January 2015 

Science Week Talk: Hottest ever since the Big Bang

Monday, March 11, 2013
11:30 to 13:00

Talk Description

What happens to the matter when it is so hot that even atomic nuclei melt?
What happens to the matter when the density is so high that a spoonful may weigh as much as the whole of human population?

Just after the Big Bang, the Universe was indeed so hot and dense that ordinary atomic nuclei could not form. The matter could exist only in its most elemental form - quarks and gluons.

Since the year 2000, the world's two most powerful colliders, the Relativistic Heavy Ion Collider (RHIC) and the Large Hadron Collider (the LHC, since 2010) have been colliding heavy nuclei to create and study this primordial matter. By now, we have accumulated an ample amount of evidence that we have indeed created this long-sought after Quark Gluon Plasma.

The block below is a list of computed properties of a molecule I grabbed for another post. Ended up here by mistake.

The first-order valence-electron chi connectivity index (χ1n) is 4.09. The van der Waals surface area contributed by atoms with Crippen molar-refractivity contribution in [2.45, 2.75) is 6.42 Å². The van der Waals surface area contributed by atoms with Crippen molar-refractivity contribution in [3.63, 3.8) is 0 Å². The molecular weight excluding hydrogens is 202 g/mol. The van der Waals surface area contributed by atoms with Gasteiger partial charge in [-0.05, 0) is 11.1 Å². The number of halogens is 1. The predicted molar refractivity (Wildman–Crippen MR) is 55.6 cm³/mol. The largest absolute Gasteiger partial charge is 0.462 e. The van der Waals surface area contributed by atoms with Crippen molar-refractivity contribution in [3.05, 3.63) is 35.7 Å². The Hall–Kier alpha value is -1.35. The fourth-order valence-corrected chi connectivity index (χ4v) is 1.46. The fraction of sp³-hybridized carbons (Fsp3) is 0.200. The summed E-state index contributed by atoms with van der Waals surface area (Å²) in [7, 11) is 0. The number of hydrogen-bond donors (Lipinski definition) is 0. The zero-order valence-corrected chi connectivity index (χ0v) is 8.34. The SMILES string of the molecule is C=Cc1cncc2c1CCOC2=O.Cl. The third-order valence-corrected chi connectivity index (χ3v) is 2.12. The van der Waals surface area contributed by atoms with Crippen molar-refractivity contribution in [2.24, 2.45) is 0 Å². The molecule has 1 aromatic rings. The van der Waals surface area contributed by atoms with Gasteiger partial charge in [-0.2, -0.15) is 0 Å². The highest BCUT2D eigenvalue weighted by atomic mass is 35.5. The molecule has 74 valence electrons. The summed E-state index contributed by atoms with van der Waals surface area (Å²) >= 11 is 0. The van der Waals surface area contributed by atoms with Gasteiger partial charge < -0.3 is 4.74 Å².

In this talk, I will summarize what was expected, what is seen (with many surprises) and where we are going in this exciting new era of discovery.


Dr. Sangyong Jeon
- BSc from Seoul National University in Korea
- PhD from University of Washington in Seattle, Washington.
- Postdoctoral fellowship trainings from University of Minnesota and Lawrence Berkeley Lab.
- Professor in the Department of Physics at McGill University since 2001.

Teachers are strongly encouraged to bring their students to this presentation.

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